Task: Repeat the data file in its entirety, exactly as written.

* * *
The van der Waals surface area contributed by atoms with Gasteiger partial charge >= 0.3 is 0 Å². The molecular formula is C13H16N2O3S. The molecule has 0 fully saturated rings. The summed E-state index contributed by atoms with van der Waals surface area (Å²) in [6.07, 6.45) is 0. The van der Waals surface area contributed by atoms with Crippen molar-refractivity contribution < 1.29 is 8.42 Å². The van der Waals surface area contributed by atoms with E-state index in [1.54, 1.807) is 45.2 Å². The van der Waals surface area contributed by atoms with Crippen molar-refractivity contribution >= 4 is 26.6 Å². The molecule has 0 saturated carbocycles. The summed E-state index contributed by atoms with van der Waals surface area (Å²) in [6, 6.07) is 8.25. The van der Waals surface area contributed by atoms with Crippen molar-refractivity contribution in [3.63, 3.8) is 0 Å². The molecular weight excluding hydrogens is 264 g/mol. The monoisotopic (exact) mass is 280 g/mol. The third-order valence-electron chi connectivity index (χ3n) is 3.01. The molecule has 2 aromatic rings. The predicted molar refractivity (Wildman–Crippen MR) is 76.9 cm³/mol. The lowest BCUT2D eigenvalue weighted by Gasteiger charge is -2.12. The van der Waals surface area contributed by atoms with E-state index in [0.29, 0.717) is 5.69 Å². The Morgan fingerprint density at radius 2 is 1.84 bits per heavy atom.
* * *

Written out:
The van der Waals surface area contributed by atoms with Gasteiger partial charge >= 0.3 is 0 Å². The molecular formula is C13H16N2O3S. The molecule has 0 fully saturated rings. The summed E-state index contributed by atoms with van der Waals surface area (Å²) in [6.07, 6.45) is 0. The van der Waals surface area contributed by atoms with Crippen molar-refractivity contribution < 1.29 is 8.42 Å². The van der Waals surface area contributed by atoms with E-state index in [1.54, 1.807) is 45.2 Å². The van der Waals surface area contributed by atoms with Crippen molar-refractivity contribution >= 4 is 26.6 Å². The molecule has 0 saturated carbocycles. The summed E-state index contributed by atoms with van der Waals surface area (Å²) in [6, 6.07) is 8.25. The van der Waals surface area contributed by atoms with Crippen molar-refractivity contribution in [3.63, 3.8) is 0 Å². The molecular weight excluding hydrogens is 264 g/mol. The monoisotopic (exact) mass is 280 g/mol. The third-order valence-electron chi connectivity index (χ3n) is 3.01. The molecule has 2 aromatic rings. The predicted molar refractivity (Wildman–Crippen MR) is 76.9 cm³/mol. The lowest BCUT2D eigenvalue weighted by Gasteiger charge is -2.12. The van der Waals surface area contributed by atoms with E-state index in [0.29, 0.717) is 5.69 Å². The Morgan fingerprint density at radius 2 is 1.84 bits per heavy atom.